Here’s a presentation of my current (#4) main computer :


Sulaco text logoSULACO

The name Sulaco comes from the movie Alien 2 “Aliens“, Sulaco is the name of the space marines ship. It replaced AURIGA in July 2010 and I used it to make Binary Overdrive. I chose and purchased all components separately :

It was like xmas

CPU : Intel Core i7 930 (2.8 GHz, 4 cores + HT)
MB : Asus P6X58D PREMIUM (Sata 3 & USB 3)
RAM : 6×2 GB – PC3 12800 (1600 MHz)
GC : ATI Radeon HD 5770 (1 GB GDDR5, 2 x DVI + DisplayPort + HDMI)
HDD : OCZ Vertex 2 SSD 60 GB + Samsung F3 HDD 2x1TB RAID 0
OS : Windows 7 Professional 64 bits
Case : SilverStone Fortress FT02 B/W (90 degree motherboard mounting)
Dimension : 497 x 616 x 212 mm, 23 kg
Date : 5th July 2010

Sulaco Win7 WEI score






Something that I spent a lot of time looking for is the case. I wanted something that looks nice, sober with original design and high manufacture quality. I finally discovered the SilverStone Fortress FT02 B/W that fulfills all my requirements.

Special features :

– Revolutionary 90 degree motherboard mounting
– Innovative 4.5mm aluminum unibody frame
– Three 180mm fans for unprecedented positive pressure and stack effect cooling
– Supports liquid cooling radiator mounting
– Motherboard back plate opening behind CPU area for quick cooler assembly
– Foam padded interior for advanced noise absorption
– Side window option

Silverstone FT02 photo 01Silverstone FT02 right side open

It’s huge [212mm (W) x 497mm (H) x 616mm (D)] and heavy (15 kg net) but it looks awesome (once I changed the top panel LEDs from blue to red and changed the top extractor fan to a red LED Enermax Apollish UCAP12R). The cable management inside the case is perfect, excellent air circulation and the fact that the OI-shield is located on the top of the case makes it a lot easier to access cables and connect stuff than on a regular case where everything is in the back. Also the three massive 180mm intake fans have removable dust filter. This case is a bit expensive but totally worth it !





Corsair Airflow Pro

I always liked pretty blinking LEDs so of course I had to put some inside Sulaco’s case.

The Corsair Airflow pro does 4 things :

– 2 fans to insure good air circulation around RAM modules
– 6 LEDs monitoring up to 6 memory modules temperatures
– 48 LEDs monitoring memory modules activity
– gives awesome style to your case


It only works with the latest Corsair Dominator Memory with DHX Pro technology (DOMINATOR Modules with part numbers starting with CMP and CMT). Those memory modules have a special port that you use to connect to the airflow pro. This device might not look very useful to many people but I like the fact that I can just have a look at the inside of the case to see if the computer is actively working on something. The temperature monitoring also gives you an idea of the temperature inside the case, around memory modules : in winter, the LEDs are usually blue (cold) and in summer, they’re between green and orange depending on RAM activity.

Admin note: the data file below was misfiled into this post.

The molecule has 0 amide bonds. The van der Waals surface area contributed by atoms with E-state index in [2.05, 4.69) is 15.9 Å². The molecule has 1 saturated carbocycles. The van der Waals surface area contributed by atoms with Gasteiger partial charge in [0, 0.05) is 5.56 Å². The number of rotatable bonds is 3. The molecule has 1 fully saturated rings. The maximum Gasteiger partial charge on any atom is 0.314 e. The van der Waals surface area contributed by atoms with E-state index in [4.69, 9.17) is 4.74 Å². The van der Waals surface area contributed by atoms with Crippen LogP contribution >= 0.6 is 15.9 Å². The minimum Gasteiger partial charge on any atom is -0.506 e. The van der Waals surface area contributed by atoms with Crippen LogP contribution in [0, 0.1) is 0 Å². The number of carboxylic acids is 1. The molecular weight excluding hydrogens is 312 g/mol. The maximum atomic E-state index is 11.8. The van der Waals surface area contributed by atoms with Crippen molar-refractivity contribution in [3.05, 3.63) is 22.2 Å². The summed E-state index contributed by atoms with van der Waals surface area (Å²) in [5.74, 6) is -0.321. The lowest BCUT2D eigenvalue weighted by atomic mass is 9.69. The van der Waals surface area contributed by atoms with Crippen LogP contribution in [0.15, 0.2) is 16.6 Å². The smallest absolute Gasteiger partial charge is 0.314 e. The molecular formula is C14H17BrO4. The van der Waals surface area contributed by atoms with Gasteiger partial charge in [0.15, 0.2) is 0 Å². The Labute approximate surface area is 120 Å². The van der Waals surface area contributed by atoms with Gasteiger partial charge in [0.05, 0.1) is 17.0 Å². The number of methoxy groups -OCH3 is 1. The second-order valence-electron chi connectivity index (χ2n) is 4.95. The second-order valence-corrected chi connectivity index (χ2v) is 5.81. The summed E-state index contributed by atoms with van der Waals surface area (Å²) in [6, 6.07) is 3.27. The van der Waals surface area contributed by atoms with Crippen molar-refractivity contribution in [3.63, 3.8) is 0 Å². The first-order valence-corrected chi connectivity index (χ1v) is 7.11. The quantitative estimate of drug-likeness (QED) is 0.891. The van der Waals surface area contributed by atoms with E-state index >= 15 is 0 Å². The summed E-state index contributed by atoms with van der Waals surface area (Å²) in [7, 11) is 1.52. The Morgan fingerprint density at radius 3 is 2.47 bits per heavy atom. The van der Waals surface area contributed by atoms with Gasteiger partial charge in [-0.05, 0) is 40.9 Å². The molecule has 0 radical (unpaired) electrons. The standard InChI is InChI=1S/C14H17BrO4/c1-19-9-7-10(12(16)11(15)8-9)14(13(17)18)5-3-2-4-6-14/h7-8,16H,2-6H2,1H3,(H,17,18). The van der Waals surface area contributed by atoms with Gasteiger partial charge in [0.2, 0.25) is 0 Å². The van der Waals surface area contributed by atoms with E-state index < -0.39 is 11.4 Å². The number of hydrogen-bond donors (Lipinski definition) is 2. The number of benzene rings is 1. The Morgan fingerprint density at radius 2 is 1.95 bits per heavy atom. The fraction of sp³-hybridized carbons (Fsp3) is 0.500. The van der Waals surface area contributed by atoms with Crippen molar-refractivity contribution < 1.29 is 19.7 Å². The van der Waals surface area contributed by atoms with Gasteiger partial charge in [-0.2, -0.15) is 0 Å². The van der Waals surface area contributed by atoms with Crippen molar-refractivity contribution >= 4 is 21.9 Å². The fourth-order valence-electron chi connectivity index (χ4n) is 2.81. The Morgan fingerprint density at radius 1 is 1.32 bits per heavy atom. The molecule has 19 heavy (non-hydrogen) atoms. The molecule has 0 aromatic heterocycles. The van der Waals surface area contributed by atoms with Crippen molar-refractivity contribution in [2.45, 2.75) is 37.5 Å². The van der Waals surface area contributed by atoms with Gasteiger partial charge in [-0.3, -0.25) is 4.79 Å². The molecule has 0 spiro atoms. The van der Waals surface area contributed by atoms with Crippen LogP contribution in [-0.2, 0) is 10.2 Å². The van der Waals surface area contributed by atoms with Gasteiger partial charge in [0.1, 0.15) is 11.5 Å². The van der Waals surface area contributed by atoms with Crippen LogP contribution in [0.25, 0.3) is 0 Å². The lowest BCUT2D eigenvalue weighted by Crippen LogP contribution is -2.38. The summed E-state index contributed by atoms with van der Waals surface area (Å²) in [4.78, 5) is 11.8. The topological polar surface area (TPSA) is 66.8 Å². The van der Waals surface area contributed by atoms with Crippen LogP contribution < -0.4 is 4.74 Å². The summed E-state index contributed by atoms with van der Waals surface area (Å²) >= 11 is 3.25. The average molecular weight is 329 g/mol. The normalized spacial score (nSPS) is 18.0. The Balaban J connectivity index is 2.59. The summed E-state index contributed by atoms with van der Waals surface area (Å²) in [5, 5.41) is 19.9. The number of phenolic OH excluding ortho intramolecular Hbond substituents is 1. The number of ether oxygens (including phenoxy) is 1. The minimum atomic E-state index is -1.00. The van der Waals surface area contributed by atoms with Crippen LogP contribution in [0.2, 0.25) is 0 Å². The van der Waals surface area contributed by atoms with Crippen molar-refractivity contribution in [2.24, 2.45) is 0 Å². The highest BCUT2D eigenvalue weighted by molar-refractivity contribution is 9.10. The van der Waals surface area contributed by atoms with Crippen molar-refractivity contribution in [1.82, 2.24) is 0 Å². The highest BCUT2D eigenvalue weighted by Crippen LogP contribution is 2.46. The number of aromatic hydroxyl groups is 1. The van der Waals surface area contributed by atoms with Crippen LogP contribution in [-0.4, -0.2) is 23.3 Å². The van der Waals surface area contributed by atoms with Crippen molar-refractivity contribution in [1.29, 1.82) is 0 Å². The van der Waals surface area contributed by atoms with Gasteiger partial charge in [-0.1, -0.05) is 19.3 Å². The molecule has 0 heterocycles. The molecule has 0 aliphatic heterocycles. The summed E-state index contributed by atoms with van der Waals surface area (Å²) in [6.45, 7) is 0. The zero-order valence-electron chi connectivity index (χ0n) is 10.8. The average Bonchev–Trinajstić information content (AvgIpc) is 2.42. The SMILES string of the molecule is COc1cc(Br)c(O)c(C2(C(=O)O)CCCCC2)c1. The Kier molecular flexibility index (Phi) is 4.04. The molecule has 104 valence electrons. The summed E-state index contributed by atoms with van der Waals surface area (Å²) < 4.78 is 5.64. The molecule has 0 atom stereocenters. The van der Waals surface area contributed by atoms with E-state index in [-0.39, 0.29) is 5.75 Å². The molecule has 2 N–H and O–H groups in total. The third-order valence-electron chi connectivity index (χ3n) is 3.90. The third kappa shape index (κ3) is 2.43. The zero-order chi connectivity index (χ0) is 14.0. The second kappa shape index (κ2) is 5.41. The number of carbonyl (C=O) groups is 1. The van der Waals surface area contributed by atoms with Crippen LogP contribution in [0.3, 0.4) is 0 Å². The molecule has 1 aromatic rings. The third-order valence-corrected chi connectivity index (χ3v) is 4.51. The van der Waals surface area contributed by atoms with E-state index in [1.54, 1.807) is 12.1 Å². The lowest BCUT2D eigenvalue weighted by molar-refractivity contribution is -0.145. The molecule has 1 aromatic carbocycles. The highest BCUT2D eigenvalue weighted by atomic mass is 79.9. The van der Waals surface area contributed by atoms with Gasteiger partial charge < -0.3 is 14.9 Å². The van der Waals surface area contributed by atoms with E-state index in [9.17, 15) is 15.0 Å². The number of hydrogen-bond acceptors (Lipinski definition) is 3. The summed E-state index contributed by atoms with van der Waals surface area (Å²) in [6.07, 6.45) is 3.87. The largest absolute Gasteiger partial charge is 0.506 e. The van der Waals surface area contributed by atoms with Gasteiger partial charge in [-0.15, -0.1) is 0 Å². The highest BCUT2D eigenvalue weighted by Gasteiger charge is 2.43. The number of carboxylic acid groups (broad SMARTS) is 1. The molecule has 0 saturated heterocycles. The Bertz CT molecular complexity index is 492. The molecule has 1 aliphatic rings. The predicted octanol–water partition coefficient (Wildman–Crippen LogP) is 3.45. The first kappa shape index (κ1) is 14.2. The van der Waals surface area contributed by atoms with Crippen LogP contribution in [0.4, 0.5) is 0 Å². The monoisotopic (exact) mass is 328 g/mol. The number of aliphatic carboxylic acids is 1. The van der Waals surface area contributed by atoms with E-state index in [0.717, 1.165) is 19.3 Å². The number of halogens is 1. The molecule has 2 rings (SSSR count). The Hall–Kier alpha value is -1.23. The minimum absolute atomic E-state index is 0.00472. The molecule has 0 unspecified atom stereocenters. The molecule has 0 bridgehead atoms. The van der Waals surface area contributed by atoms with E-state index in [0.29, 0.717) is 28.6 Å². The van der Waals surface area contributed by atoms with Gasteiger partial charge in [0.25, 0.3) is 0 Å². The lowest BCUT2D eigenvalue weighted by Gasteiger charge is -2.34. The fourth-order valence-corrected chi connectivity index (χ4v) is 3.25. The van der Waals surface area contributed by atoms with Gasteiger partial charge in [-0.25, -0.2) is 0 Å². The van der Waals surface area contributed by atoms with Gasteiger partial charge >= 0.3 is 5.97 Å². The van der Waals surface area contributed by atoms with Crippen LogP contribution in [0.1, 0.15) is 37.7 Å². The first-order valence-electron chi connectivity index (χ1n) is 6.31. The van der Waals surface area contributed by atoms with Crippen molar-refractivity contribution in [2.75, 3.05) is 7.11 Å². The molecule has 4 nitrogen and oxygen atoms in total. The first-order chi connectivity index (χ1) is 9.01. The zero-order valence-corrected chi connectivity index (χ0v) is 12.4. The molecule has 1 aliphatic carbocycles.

The Silverstone case looks awesome but I thought something was missing on the front panel… like LEDs and controls. I also needed some easy access ports. The Silverstone case already has 2 USB and 2 audio jack but I also needed memory card reader and eSata port.

The v12XT from Aerocool displays a nice speedometer-like graphic that shows fan speeds and temperatures inside the case. It can control 4 but I use it to set the speed of 3 of my fans : CPU cooler, top extractor fan and RAM cooler. It also acquires up to 4 temperatures with overheating alarms : CPU, GC, HDD and MB chipset. Mounting it inside the case wasn’t easy though, I don’t know if the device or the case was fucked up but I had to cut the plastic and metal on both sides so that it can fit inside the case.

The Coolpanel 3 controls the 3 intake fans and it also displays 3 temperatures inside the case. It has USB, eSata, headphone and mic-in jack and 55 in 1 card reader. On the screen, the red/yellow/green/blue LEDs are a VUmeter that reacts to sound. I also had to cut some plastic to fit it inside the case.




The CD/DVD reader/writer I chose is a bit special. The Lite-On IHAS524 has the Label TAG technology that can burn text or picture on the unused disc surface. It’s compatible with all CD and DVD but it only works if you have enough free-space after writing data. Depending on the CD/DVD you use, the final render quality can vary. I don’t burn a lot of CD/DVD but the few times I tried Label TAG, I was really happy with the result.




It took me a while to adapt my program collection to Windows 7 64bits. Also I had to find tricks to put back functions that were available in Windows XP and not in Windows 7, for example :

– ShellFolderFix : Remembers size and position of each explorer window when you close it and has other small explorer tweaks.